Area businesses unsure on effects of health care act
by Matt Shinall
Jul 01, 2012 | 1677 views | 0 0 comments | 7 7 recommendations | email to a friend | print
The Affordable Care Act was signed into law two years ago, but Thursday's 5-4 Supreme Court ruling upholding the controversial individual mandate has again brought the issue to the forefront of economic and political conversations.

With each pundit giving a different outlook on the situation, local business owners are wary of the changes to come.

Bruce Thompson, owner of The Thompson Group Allstate Agency and chairman of the Cartersville-Bartow County Chamber of Commerce, has sensed unease from fellow business owners and has found uncertainty even in discussions with major insurance providers.

"It is an unhealthy situation right now, because it does not give the business community or even individuals a clear path to make a decision and when that happens, you have a lot of people that just kind of sit and wait. From a chamber perspective, that's not healthy for our economy. Anytime you stop moving forward, it takes that much more momentum to get going," Thompson said. "We sell Humana and we've talked preemptively to these companies to find out what this means and none of them have taken a stance because they don't know what it means yet."

With the Supreme Court's decision upholding the individual mandate as a tax, Thompson sees the burden on small business with a penalty for noncompliance as a measure that could stifle growth -- not just theoretically, but in his own business.

"I know that from a business perspective for me, if it means that I am forced into putting some of the act into place or there will be a consequence, we'll have to take a good, serious look at the number of employees we have and the amount of money we'll be able to invest in the company," Thompson said.

Also pessimistic about the projected outcome of the ACA is Cartersville physician Tim Ryan. Owner of The Physician's Practice, Ryan provides primary medical care while accepting no third-party payment. The Physician's Practice receives no payments from insurance companies, Medicare, Medicaid, worker's compensation or employers.

"I don't take insurance. The reason is even more philosophical than just Medicare and Medicaid, it's a third-party problem. I feel like when you have a third party paying the bill separate from the patient paying the bill, you have this triangle that is sometimes frustrating and hard to manage," Ryan said. "I feel like if my patients pay me directly, it keeps me the most honest and it keeps my prices the lowest and I can deliver the best care that way. I think the reason health care is so overpriced in this country is because the third party is too big. We rely on insurance too much, so I think the solution, ironically, is to have less insurance."

Healthcare reform as currently legislated will further complicate a system Ryan feels is choked with regulation. His vision for a solution is a free market with less government intrusion where competition can flourish, the expanded range of options would help solve problems of patients with pre-existing conditions. For the uninsured due to cost, Ryan feels the control should be localized with state or regional health care programs.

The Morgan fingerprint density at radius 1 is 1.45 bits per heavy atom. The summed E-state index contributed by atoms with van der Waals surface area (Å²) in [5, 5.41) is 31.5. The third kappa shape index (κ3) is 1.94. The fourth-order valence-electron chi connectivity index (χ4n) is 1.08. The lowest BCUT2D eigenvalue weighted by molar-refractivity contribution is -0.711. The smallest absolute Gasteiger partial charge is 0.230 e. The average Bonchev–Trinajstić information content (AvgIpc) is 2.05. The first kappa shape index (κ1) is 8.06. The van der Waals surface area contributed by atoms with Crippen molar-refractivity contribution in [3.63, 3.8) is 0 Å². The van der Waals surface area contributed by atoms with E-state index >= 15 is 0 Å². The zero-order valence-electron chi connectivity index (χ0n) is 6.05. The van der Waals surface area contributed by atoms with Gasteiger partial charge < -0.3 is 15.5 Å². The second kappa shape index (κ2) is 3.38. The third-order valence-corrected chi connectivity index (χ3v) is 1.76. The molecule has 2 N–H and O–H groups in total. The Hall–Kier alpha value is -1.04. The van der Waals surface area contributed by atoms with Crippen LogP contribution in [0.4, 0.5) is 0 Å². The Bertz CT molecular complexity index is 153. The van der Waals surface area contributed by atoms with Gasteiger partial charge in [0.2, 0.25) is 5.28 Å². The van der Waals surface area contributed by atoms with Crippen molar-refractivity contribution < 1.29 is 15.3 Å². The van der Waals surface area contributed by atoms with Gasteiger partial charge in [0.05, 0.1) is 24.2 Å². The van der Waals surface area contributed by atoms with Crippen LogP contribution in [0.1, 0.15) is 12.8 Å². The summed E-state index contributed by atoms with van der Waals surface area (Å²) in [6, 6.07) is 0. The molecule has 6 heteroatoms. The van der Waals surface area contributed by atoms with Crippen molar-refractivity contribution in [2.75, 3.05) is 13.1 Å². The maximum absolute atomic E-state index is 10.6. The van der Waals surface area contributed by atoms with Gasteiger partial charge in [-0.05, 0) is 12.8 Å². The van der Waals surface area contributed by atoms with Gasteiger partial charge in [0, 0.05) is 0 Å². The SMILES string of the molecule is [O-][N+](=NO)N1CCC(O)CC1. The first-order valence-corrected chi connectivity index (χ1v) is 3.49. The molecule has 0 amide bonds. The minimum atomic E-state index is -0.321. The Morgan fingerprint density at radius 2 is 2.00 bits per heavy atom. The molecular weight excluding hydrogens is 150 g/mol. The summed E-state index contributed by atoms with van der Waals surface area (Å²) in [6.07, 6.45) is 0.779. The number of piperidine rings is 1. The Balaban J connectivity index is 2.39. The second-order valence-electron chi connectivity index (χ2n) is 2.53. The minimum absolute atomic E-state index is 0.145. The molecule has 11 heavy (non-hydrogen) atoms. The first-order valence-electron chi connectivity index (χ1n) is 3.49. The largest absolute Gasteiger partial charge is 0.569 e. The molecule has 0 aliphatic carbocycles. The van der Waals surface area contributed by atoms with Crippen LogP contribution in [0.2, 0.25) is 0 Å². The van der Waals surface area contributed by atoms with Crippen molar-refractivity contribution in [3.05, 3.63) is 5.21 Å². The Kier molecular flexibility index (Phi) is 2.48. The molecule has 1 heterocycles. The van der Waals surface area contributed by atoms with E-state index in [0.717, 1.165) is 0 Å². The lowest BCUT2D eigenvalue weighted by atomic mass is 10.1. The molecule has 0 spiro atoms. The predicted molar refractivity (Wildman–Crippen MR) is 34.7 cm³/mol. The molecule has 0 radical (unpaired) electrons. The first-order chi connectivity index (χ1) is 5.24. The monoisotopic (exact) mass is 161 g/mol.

"The law is well intentioned to give health care access to everyone, but the burden of regulation is so high, compliance is very high and it just makes the system grind to a halt. It is very frustrating for doctors, not just for reimbursement, but just for practically seeing patients. I think it's not going to be good for doctors or patients," Ryan said. "If you get the regulation out of it and let the market work, you'd have a product that is a lot better -- it's never going to be a perfect product -- but you'd have a product that is a lot better.

"Right now, you actually have limited insurance choices. You only have a handful of insurance available to you anywhere because of so many regulations. If they remove some of those regulations, you'd have a lot more competition, a lot more products out there people could choose from."

Due to rising regulations and growing bureaucracy, Ryan expects to see fewer doctors enter the field of medicine and hopes more follow his lead.

"I think over time, fewer people will go into medicine because it's not rewarding. Not rewarding financially? Maybe, but also, just your daily work is not rewarding when you have to deal with this bureaucracy," Ryan said. "I think, long term, if the bureaucracy continues to grow in the federalized-type central bureaucracy, you'll see fewer and fewer doctors. Or, I hope you'll see more practices like me where they sort of opt out of the system and have a truly private practice directed at the patients and with that system I think you'll see improved satisfaction and lower costs."

Cartersville Medical Center parent company Hospital Corporation of America submitted a prepared statement after the Supreme Court ruling.

"We will continue to work with patients, payors and the government to ensure a smooth transition as the provisions of the law are enacted. We are pleased that millions of Americans will have coverage for better access to vital medical services, preventive care and acute care," HCA stated.

HCA, a publicly traded company on the New York Stock Exchange, has gained 14.6 percent since the ruling with a $26.55 Thursday opening and closing at $30.43 on Friday.

To read the ACA in full, visit www.health care.gov/law/full.